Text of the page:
Taboo: Adventures in Banned Books

Guest post by our Facebook friend Samantha Heise

I remember sitting in English class the September of my junior year of high school. Our teacher explained to us that it was Banned Books Week, and that as good students, we should expand our literary horizons by reading these controversial books. She even noted that the administration wouldn’t be thrilled with her for teaching such things. Luckily for Mrs. Happeny, she was tenured and well liked, so any administrator reprimanding her would have ended in nothing short of a student riot.

As I listened to her stories of these taboo writings, my inner rebel perked up – a list of banned books? What was this list all about? I could hardly wait to get home and find out.


My search led me to the ALA website, where I learned as much as I could about challenged and banned books. From the site, I printed the map to the next decade of my life:  the Top 100 Banned Books from 1990-1999. I hung it on the closet door in my room, where the two-column list was almost as long as my full-length mirror. The task seemed daunting, but I was up for the challenge of reading every single one.

I felt accomplished on my first search through the titles to see that I had already knocked about ten books from the list. Having crossed them out, I wrote down several selections and headed to the library. For the next two years, in between reading and writing papers for Mrs. Happeny, I dove headfirst into the worlds of Mark Twain and Toni Morrison. Sometimes I doubled my efforts, completing Lord of the Flies for class and digesting Brave New World in my free time. It was complicated, exhausting, and glorious.


When I packed up and went to college, the list came with me. My progress slowed with my heavy course load, but I at least managed to take care of several young adult and children’s novels. When you check out with the likes of Blubber, the librarian just assumes you’re an education major.


In the years after graduation, my life slowly fell into place, and I found myself with more leisure time for reading. The list was getting shorter and shorter, and before I knew it, I was coming to the end. It didn’t all go perfectly; books like Sex by Madonna are such collector’s items that you can’t find them in print, so I resorted to online copies of the pages to fill that requirement. I know I probably didn’t fully appreciate the themes of some heavier novels like Slaughterhouse Five, but I still took something away from every book I finished.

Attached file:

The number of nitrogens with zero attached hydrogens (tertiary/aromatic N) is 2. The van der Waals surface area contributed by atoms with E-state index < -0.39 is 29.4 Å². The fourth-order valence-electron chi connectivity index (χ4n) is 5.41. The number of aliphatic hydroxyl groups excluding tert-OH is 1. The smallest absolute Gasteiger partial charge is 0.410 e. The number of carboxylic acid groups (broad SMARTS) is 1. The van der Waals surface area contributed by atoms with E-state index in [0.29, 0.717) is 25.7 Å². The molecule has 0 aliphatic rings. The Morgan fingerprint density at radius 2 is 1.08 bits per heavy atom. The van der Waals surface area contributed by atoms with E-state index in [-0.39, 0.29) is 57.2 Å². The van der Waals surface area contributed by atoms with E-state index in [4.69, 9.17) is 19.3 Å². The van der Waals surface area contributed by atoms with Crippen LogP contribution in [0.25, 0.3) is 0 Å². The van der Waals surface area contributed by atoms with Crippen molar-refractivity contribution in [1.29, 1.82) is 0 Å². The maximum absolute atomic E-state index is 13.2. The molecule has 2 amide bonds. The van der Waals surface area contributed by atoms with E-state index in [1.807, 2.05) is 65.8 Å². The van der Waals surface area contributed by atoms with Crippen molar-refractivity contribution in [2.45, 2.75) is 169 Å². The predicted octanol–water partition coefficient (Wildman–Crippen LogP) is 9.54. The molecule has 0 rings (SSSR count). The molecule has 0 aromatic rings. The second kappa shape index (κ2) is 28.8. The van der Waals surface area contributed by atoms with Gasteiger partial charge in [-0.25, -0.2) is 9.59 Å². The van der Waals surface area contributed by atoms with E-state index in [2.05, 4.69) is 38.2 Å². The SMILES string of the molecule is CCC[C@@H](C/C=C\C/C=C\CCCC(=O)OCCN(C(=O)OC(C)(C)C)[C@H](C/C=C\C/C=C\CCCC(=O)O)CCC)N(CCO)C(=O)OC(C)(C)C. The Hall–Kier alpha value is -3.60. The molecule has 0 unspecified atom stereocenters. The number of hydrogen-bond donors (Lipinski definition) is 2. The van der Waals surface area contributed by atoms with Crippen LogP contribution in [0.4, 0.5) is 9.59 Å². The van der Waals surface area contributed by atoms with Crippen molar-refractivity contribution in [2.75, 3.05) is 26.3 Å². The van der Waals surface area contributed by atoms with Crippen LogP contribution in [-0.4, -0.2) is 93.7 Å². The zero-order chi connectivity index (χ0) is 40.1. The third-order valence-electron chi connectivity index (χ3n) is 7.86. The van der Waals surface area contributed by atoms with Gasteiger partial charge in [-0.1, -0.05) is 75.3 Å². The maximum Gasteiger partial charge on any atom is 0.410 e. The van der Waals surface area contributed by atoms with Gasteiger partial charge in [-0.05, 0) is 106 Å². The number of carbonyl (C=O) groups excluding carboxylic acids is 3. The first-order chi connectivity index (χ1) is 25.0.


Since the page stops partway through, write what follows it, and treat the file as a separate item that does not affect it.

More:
And as I cracked the spine on My Brother Sam is Dead this January, nine and a half years after beginning this journey, I felt a pang of sadness to know it was the last on the list. Luckily for me, however, the list for years 2000-2009 is now available!

*Note* The above guest post is from our Facebook friend Samantha Heise. This content does not necessarily reflect the views of Better World Books (as our lawyers make sure we say). We love having guest bloggers and invite you to email 11@betterworldbooks.com if you are interested in covering a book or topic on the BWB Blog. Thank you, Samantha, your banned book challenge and success are amazing, keep it up!

Have you read any of the top 100 banned books? Why do you think they were banned? Please share your thoughts on this controversial subject by commenting below. Thanks!

 

2 Comments

  1. Good for you Samantha. I have to laugh with all the videos and video games out there, they still have a banned books list. Give me a break.

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